‘Hay Fever’ charms with wry wit

Noel Coward’s “Hay Fever” is a delightful production by The Gate Theatre, which is no stranger to the Spoleto Festival USA.

Review BY RODNEY LEE ROGERS Special to The Post and Courier

Much is made of the power of theater to enlighten. In The Gate Theatre’s production of Noel Coward’s “Hay Fever,” we are reminded of its power to delight.

The play could appear to be mere confection, but its beauty lies as much in its structure as Coward’s wit. The production, directed by Gate regular Patrick Mason, finds all the right nuances and is as enjoyable a night of theater as one can experience.

The Gate is no stranger to Spoleto audiences, and spectators will enjoy seeing familiar faces in different roles. Many will revel in the brilliance of the physical comedy, in which the simple act of sitting can put the audience in a titter.

The real strength of the company, however, lies in what in sport you would call the fundamentals. Each cast member is grounded fully in the inner life of his character.

This type of commitment is on firm display at the end of the first act, when the entire cast sits before the audience staring out. The eye doesn’t know where to land, but as it moves across the faces of family members and their guests on stage, you can see the kernel of each character in front of you.

This type of commitment pays off. The comic bits charm and create sheer pleasure in an audience.

“Hay Fever” was written in 1927 and chronicles the high jinks that ensue in the Blisses’ house in Cookham over a weekend when each has invited a guest unwanted by the rest of the family.

In a house full of artists, we learn quickly that each guest is an unsuspecting player in the family drama. The matriarch, Judith Bliss (Ingrid Craigie), has the unfair advantage, having recently retired, yet again, from the stage.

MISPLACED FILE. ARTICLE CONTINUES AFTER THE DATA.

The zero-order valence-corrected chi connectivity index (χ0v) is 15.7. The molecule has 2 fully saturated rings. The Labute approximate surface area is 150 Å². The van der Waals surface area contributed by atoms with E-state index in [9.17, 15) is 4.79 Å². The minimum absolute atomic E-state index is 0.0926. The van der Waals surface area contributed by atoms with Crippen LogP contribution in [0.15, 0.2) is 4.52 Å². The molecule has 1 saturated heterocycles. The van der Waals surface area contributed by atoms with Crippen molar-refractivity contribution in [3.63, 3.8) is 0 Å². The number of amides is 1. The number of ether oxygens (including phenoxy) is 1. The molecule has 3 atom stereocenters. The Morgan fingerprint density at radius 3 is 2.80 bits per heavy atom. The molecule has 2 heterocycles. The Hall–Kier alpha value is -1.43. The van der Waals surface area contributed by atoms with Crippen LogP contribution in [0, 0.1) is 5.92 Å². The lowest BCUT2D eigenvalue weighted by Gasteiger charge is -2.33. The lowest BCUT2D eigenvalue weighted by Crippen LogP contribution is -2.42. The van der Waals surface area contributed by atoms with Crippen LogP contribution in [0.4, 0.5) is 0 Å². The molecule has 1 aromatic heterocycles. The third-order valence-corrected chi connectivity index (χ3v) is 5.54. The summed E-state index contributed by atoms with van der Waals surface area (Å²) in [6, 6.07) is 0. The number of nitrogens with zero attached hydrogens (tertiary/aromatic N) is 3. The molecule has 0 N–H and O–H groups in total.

Not to be outdone, her children, Sorel (Rebecca O’Mara) and Simon (Tadhg Murphy), plot there own directorial take over, while their father (Stephen Brennan) works away on his novel out of sight.

Bored with creations that won’t play back and family members who won’t be directed, the guests are brought in to heighten the drama. This creation of drama out of the tediousness of life highlights the longing within the characters in such a way that gives depth to Coward’s work. The family’s sheer will to try to control the hopeless drama is what brings the laughs.

The audience is met with a curtain of a Diego Rivera-like painting of a woman in red, with either a come-hither or a you-bore-me-to-death countenance, depending on your interpretation. It is an excellent device to set time and mood.

The cast is superb and each actor plays off the other in unexpected and skillful ways. What’s always rewarding about The Gate’s performances is the ensemble spirit and fullness of each production. As one of the characters from “Hay Fever” remarks, “You just fell victim to the atmosphere.”